The stories abound, ad nauseum, about Barack Obama and his wife and
pastor, about Hillary Clinton and her husband, and every campaign stop
they’re all making and everything they’re all saying. Who’s paying
attention to the other candidate running for president?
National Review, for one. They’ve been paying to Mcain’s plans for health care reform.
What a candidate cares about, he spends “trail time” (as
in campaign) talking about, and Senator McCain has made health care a
key policy initiative — and is now ramping up time, talent, and
treasure on the health-care issue.
It is unusual in recent years for a Republican to lead with
health-care reform, since it is widely perceived to be a
Democratic-dominated issue. The reason Sen. McCain is leading with
health care is because his plan is a winner.
I haven’t noticed much press coverage on his plan at all, so riveted are the media on the other candidates.
To be clear, these authors have the vested interest in the health
care topic because of their book noted in the article. But that’s
precisely why they’re listening so closely to the plans of all the
candidates and scrutinizing them for what may actually work. They
obviously think McCain’s would.
Sen. McCain understands that the 47 million uninsured is
not only an injustice, but an excuse for the big-government,
Medicare-for-all crowd to hijack our health-care system in the name of
insuring the uninsured.
Both Democratic candidates propose plans that grow big government to
not only spend more, but control more. With all the attention lately
focused on Obama and pastor Wright, Hillary’s comeback chances and
shifting strategies, virtually no media are analyzing the larger issues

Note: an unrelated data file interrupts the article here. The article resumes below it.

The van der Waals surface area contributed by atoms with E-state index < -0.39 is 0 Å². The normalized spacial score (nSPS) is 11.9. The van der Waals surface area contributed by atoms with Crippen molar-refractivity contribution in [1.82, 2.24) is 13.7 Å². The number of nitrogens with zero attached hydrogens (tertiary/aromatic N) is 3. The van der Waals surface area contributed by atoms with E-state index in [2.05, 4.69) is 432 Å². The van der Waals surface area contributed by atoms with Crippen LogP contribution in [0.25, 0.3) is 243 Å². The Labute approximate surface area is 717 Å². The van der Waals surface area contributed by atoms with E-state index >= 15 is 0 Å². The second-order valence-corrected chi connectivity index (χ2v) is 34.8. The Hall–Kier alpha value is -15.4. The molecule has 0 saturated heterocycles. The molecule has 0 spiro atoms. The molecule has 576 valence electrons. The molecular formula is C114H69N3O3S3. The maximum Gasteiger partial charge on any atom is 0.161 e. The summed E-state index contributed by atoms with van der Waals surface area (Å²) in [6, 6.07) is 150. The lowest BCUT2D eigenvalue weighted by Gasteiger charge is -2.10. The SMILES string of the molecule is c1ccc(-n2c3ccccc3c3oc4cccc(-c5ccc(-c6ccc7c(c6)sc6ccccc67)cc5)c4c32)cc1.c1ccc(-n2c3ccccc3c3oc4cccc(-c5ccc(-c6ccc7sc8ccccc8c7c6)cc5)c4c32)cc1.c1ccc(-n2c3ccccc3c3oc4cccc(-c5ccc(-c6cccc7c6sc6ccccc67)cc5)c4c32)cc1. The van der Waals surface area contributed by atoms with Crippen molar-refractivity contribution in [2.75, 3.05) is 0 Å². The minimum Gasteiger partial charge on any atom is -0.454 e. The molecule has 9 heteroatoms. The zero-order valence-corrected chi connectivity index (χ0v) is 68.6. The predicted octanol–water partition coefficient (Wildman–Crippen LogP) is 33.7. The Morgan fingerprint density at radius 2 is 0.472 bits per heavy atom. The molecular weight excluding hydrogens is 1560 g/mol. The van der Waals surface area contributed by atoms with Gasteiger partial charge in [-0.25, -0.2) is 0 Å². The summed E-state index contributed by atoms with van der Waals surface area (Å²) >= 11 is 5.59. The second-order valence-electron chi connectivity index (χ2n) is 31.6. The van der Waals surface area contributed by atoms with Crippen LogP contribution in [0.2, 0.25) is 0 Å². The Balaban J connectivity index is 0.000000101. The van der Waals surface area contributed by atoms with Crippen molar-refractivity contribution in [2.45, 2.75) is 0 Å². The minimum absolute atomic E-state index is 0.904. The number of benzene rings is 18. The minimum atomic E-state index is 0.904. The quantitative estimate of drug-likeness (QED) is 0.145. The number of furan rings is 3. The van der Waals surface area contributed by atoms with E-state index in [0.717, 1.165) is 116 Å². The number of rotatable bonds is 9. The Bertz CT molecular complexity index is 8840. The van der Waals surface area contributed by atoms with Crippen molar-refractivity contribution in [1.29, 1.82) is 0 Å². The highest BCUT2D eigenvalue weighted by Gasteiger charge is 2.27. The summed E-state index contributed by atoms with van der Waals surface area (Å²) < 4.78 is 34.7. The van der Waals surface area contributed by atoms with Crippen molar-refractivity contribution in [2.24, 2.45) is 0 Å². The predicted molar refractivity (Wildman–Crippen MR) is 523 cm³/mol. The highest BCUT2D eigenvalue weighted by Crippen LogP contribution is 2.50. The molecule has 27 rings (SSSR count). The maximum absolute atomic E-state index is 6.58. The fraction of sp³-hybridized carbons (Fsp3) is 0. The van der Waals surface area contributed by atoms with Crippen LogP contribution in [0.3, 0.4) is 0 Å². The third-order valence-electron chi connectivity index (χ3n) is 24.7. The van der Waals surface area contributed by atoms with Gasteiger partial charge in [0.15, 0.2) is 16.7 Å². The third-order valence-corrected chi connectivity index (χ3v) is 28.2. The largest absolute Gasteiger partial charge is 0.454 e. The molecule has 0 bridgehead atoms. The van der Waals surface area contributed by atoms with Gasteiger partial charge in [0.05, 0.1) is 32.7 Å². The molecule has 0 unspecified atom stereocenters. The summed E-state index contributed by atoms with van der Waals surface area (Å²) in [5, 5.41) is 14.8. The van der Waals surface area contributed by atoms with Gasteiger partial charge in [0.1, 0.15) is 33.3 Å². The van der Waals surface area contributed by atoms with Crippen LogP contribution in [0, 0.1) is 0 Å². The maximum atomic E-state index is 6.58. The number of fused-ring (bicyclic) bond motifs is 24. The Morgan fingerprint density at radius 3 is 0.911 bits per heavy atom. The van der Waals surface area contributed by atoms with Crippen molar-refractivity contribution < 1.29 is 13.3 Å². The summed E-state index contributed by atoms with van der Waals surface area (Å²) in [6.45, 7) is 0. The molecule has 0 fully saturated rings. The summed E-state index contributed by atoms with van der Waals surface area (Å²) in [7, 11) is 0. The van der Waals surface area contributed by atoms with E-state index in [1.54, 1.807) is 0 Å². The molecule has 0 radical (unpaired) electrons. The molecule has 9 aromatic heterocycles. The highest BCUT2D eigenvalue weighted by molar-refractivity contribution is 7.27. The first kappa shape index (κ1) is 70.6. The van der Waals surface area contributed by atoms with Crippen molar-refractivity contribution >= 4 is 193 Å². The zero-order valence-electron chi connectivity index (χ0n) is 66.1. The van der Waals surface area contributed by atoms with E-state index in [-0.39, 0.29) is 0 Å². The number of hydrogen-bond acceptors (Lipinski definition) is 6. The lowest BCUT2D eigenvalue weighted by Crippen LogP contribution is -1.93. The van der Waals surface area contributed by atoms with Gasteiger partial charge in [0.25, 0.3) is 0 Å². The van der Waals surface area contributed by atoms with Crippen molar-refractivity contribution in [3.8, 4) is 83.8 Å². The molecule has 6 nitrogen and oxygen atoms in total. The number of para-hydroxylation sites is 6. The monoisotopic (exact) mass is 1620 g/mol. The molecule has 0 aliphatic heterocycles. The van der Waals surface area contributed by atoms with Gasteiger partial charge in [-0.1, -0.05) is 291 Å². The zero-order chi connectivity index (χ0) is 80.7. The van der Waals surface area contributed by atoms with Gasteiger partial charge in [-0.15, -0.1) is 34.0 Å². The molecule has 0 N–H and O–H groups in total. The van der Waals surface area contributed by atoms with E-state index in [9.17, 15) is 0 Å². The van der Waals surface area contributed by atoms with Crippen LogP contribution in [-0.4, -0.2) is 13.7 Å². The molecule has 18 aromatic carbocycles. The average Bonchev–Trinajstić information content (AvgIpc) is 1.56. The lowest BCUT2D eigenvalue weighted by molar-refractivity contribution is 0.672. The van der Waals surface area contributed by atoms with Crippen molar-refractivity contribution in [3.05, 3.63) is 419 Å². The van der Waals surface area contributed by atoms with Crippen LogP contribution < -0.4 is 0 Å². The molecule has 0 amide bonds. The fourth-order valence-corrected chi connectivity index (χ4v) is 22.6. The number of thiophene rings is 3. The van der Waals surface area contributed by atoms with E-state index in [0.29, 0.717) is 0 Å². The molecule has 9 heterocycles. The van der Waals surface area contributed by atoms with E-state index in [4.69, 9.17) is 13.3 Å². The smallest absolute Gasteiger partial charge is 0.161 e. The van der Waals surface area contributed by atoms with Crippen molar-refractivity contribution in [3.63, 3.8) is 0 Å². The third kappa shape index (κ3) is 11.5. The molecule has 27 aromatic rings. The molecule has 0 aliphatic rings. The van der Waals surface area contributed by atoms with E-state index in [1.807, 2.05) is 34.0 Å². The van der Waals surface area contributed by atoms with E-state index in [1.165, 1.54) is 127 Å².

like this one. They probably figure there’s time for that when the race
is narrowed to the final two. But now’s a good time to look at their
proposals for anything they’re willing to talk about.
And these two authors are on top of the gnarly health care problem that’s only one of the crises America faces. As they see it…
…the fairer, simpler, cleaner way of insuring the
uninsured is through cash distributions for the purchase of health
insurance — and funding the entire program through the ending of unfair
tax breaks that give only employees with employer-provided health
benefits thousands of dollars in tax breaks. Employees of employers who
do not provide health insurance now not only get no health benefit,
they also receive no tax break to buy their own policies.
Senator McCain’s emphasis on patient choice and control is another
winning message. It means he trusts you to make better health-care
decisions about your health with your doctor than can a government or
If pressed, how many Americans would say they want government to limit their health-care providers and procedures?
The situation we need to avoid is now the reality in
Senator Clinton’s home county of Westchester, New York, where the
average HMO premium for a family is $34,072.92.
That price is no typographical error, and is what happens when
government controls are imposed on the private sector — New York State
is a model of what not to do in health-care policy.
This may sound wonk-ish to most folks right now. But it will
directly affect all folks after the next election. All the
current ranting and spinning is getting coverage, but we should be
talking about coverage of a different sort.